1. A fun article about book curses. Because books used to be so expensive, people used to wish some pretty dire consequences on those that might steal or mutilate them.
In the Middle Ages, creating a book could take years. A scribe would bend over his copy table, illuminated only by natural light—candles were too big a risk to the books—and spend hours each day forming letters, by hand, careful never to make an error. To be a copyist, wrote one scribe, was painful: “It extinguishes the light from the eyes, it bends the back, it crushes the viscera and the ribs, it brings forth pain to the kidneys, and weariness to the whole body.”
Given the extreme effort that went into creating books, scribes and book owners had a real incentive to protect their work. They used the only power they had: words. At the beginning or the end of books, scribes and book owners would write dramatic curses threatening thieves with pain and suffering if they were to steal or damage these treasures.
They did not hesitate to use the worst punishments they knew—excommunication from the church and horrible, painful death. Steal a book, and you might be cleft by a demon sword, forced to sacrifice your hands, have your eyes gouged out, or end in the “fires of hell and brimstone.”
2. While some try to push religion entirely out of the public square, insisting that religious reasoning has no place in politics, Elizabeth Stoker Brunig went to the Yale Political Union to argue exactly the opposite. It is a speech that is certainly worth reading.
That religion has no place in government is both a positive and normative statement, by which I mean it can be read both ways: as either a statement of fact, that there simply is no place for religion in government; or as a statement with moral intention, that there ought to be no place for religion in government.
These two readings are related but not the same. They are related both because whether something is so is no argument for its being so, and because, things that are nonetheless often carry moral inertia, and justify themselves by their being. So it’s worthwhile to consider the two propositions apart.
3. Bethany Jenkins has written a spectacular piece on conforming to Scripture and not the wisdom of the world. The most important thing a Christian woman (or any Christian) can do is cling to God's truth and not allow it to be divorced from emotional intelligence.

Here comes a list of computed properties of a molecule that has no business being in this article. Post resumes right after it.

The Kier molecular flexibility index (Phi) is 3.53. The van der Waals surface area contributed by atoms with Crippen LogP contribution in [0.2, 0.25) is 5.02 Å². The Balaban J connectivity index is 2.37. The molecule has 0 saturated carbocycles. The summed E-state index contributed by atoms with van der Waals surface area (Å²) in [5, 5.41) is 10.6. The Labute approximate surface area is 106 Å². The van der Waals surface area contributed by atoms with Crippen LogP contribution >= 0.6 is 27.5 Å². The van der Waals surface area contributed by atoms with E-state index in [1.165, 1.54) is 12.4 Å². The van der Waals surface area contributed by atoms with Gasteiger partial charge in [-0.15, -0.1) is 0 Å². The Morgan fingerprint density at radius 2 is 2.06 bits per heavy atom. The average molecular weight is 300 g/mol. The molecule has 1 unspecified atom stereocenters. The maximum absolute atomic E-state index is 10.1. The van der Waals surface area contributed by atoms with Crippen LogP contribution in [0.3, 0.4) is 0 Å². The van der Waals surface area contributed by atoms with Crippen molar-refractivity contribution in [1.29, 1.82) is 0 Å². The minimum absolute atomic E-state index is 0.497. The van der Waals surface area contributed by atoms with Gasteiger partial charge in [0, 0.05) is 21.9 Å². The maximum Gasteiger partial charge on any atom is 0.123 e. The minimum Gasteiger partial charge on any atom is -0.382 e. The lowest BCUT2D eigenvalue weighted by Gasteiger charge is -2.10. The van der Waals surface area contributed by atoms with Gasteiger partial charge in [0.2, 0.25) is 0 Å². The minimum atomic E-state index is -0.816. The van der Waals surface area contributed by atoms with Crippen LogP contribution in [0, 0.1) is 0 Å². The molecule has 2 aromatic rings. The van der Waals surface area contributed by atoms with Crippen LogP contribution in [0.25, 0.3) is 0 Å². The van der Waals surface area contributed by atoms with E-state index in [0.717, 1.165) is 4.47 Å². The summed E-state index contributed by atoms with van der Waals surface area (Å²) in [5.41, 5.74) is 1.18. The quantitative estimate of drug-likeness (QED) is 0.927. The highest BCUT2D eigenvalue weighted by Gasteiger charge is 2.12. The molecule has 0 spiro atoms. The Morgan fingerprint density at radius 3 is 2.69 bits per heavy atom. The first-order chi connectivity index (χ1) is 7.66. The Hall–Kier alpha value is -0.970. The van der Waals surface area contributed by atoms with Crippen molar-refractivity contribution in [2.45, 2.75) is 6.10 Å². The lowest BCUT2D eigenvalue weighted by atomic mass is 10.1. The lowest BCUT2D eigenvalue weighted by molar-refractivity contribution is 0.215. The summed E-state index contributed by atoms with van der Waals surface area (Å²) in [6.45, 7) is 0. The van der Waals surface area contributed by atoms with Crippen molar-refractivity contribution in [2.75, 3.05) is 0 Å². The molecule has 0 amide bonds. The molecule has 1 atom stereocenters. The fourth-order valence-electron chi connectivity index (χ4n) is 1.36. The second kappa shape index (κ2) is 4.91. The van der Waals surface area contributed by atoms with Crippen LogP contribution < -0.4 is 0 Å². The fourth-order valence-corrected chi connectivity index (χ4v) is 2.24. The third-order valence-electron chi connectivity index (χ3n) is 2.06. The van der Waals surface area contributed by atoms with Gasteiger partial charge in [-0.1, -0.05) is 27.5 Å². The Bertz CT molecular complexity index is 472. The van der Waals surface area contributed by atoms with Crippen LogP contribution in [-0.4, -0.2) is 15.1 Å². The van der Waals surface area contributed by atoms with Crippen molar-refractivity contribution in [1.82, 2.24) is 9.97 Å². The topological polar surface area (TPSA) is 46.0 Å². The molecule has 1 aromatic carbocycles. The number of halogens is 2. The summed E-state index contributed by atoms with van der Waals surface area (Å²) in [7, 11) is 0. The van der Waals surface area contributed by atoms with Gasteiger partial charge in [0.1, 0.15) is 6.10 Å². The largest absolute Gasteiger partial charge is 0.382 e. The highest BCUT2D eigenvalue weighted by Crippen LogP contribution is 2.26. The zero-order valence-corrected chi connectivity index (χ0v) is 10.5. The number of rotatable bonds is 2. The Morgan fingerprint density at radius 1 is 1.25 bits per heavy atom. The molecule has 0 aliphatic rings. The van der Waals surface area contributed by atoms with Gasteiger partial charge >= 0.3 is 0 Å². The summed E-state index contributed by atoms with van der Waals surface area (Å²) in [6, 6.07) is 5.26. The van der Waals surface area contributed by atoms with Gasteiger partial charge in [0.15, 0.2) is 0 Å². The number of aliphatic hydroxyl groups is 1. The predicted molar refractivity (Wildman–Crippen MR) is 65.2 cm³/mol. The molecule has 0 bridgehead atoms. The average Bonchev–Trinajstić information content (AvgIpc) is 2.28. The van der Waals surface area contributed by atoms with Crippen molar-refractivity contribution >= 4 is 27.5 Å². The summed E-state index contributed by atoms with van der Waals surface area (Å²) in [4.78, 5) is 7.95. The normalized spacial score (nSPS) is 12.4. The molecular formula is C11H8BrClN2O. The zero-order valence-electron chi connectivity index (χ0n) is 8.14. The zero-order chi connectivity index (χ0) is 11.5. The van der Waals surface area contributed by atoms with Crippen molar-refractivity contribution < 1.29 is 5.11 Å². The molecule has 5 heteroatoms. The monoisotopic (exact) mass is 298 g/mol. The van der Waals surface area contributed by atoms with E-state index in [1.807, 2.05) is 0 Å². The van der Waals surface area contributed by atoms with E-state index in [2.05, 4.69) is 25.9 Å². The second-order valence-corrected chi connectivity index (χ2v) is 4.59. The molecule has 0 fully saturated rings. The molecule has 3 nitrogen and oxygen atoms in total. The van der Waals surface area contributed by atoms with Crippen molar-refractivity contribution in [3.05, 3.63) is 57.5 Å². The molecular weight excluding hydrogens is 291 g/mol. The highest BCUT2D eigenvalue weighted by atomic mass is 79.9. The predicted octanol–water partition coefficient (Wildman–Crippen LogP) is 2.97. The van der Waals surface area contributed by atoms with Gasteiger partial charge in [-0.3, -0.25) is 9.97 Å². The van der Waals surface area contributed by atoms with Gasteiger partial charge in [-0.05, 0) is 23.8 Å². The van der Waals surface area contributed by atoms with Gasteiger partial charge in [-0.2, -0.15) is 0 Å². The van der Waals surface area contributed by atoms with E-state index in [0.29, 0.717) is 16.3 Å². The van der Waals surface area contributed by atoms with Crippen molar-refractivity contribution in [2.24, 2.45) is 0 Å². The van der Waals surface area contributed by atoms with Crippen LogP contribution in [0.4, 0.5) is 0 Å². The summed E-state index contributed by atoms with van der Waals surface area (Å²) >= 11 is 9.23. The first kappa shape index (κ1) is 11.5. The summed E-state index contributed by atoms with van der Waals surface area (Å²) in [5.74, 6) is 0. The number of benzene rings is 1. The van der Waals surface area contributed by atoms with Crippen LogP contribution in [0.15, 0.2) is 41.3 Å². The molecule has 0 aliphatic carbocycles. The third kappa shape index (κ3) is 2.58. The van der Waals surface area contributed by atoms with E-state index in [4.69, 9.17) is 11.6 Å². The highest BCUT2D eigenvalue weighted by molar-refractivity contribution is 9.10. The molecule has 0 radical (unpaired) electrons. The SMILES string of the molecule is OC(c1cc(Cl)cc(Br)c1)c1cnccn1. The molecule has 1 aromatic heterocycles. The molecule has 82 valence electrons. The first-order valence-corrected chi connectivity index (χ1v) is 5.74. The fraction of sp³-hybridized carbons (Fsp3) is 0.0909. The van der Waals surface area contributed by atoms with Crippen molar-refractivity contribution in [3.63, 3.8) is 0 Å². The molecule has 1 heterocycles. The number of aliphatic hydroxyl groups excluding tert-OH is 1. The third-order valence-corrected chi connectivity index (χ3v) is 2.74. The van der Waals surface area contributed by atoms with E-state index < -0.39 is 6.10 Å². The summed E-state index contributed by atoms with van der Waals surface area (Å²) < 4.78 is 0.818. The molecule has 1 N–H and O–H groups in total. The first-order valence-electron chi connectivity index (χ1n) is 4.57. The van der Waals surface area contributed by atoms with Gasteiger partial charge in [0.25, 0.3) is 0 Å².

But there is no peace in self-affirmation, since we’re not reliable sources. We’re fickle, vacillating daily between accusing and affirming ourselves. Our hearts are deceptive, seeking ways to embrace our selfish desires. Like Eve, we crave the words of the serpent: “Make yourself happy. Don’t worry about what anyone says. Do it your own way.”
We need someone—someone outside of us, someone who isn’t fickle or deceptive—to tell us who we are, what we need, and that we’re okay. In short, we need God. He is the only one who tells us that we’re far more broken than we think, but far more loved than we can imagine. His stamp of approval is the most affirming, since it is the most accurate.
4. There has been a pretty significant reaction since the Presidential election against identity politics. While there is danger that the reaction will go to far, this analysis presents a fair critique of the problem on the political and social left and why it left so many out of touch with the people on the right and in the middle.
But the fixation on diversity in our schools and in the press has produced a generation of liberals and progressives narcissistically unaware of conditions outside their self-defined groups, and indifferent to the task of reaching out to Americans in every walk of life. At a very young age our children are being encouraged to talk about their individual identities, even before they have them. By the time they reach college many assume that diversity discourse exhausts political discourse, and have shockingly little to say about such perennial questions as class, war, the economy and the common good. In large part this is because of high school history curriculums, which anachronistically project the identity politics of today back onto the past, creating a distorted picture of the major forces and individuals that shaped our country. (The achievements of women’s rights movements, for instance, were real and important, but you cannot understand them if you do not first understand the founding fathers’ achievement in establishing a system of government based on the guarantee of rights.)
5. One of the toughest issues to discuss graciously as Christians is the issue of the morality of transgenderism. Here is a podcast with a qualified sexologist and later an interview with someone who identifies as transwoman while affirming her status as Christian. Even if you disagree with the analysis at the end of the day, this is a sensitive and honest conversation about an important topic.